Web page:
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Creating Beautiful Bash Prompts

·403 words·2 mins·
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This post summarize how to change the Bash shell prompt to a better look. The end result is shown in the title image.

Bash Special escape sequence

To change the bash prompt, we can directly change PS1 variable. Some special escape sequences1 are predefined by Bash to have special meaning, e.g., \u means the current user name.

Set PS1 to [\u@\h \w] and start bash, the prompt looks like the following:

[jdhao@jdhao-MBP ~/Projects/trial_error]

Using colors

Colors are important for us to create beautiful prompts. For example, echo -e "\033[4;32mtest\033[0m" will print green test with underline effect. In this command, \033 is the octal representation of ESCAPE control character, which starts an ANSI escape code to control the terminal behavior. You can also use \x1b, which is the hex value of ESCAPE control character. See this post on how to use colors in terminal.

A little trick I learned is to define a color for easier reuse:


When we want to use a color, we can now use the new name instead of the lengthy and obscure escape code.


printf "${GREEN}Green text${COLOR_NONE}"

Putting all together – the use of PROMPT_COMMAND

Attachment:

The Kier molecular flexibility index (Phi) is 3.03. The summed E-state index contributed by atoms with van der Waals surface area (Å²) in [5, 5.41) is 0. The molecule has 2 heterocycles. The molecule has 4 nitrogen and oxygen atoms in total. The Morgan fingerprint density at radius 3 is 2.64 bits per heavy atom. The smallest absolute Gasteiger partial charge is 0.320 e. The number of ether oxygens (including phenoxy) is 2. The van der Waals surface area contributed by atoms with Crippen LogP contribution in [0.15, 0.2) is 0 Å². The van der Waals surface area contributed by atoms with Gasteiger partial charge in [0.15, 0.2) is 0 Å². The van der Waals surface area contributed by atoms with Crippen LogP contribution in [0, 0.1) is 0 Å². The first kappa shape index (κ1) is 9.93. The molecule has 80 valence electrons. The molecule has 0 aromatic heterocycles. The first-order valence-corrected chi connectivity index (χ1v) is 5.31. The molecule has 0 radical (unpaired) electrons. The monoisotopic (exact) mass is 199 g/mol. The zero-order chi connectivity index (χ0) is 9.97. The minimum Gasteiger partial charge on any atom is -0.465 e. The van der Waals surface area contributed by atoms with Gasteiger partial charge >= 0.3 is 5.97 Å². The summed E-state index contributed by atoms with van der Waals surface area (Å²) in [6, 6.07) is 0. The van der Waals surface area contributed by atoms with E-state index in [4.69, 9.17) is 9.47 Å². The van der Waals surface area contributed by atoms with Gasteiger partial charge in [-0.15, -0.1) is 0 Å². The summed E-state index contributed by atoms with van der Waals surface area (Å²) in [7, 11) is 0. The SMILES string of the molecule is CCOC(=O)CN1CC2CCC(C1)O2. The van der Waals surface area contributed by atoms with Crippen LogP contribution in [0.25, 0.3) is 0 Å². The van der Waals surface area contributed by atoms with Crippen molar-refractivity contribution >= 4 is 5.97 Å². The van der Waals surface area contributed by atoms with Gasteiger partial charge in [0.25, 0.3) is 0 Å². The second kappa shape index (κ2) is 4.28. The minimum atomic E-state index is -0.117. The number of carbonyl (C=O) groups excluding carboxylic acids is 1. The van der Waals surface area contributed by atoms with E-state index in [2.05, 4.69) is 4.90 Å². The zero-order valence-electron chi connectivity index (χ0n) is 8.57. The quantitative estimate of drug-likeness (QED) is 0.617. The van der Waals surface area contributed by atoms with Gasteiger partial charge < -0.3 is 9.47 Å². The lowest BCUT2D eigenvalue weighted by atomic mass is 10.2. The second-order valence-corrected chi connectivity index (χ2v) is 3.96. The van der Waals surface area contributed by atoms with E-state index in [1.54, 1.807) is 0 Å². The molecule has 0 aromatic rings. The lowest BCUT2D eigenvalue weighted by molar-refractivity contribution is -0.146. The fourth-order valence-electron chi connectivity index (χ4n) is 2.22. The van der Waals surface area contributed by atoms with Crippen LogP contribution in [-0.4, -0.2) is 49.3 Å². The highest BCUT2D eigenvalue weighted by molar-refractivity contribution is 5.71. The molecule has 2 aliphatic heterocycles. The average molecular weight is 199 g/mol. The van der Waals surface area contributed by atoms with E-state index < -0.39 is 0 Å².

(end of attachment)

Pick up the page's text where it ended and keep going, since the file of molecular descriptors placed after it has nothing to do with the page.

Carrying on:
We can of course write all the logic to set the PS1 variable in one command, but it could be messy and unreadable. Instead, we can set PS1 via the env variable PROMPT_COMMAND. The value of PROMPT_COMMAND will be executed by Bash as command each time before Bash tries to show the actual prompt.

The following Bash script shows my final working prompt configuration:


# Detect whether the current directory is a git repository.
function is_git_repository() {
  git branch > /dev/null 2>&1

function set_git_branch () {
    # Note that for new repo without commit, git rev-parse --abbrev-ref HEAD
    # will error out.
    if git rev-parse --abbrev-ref HEAD > /dev/null 2>&1; then
        BRANCH=$(git rev-parse --abbrev-ref HEAD)
        BRANCH="bare repo!"

function set_bash_prompt () {

    if is_git_repository; then

    # set up user and host
    PS1+="${GRAY}\u@\h${COLOR_NONE} "
    # set up working directory
    PS1+="${GREEN}\w${COLOR_NONE} "
    # set up git branch
    # set up prompt character
    PS1+="${PURPLE}>${COLOR_NONE} "

export PROMPT_COMMAND=set_bash_prompt


  1. A list of escape sequences and their meanings can be found here↩︎


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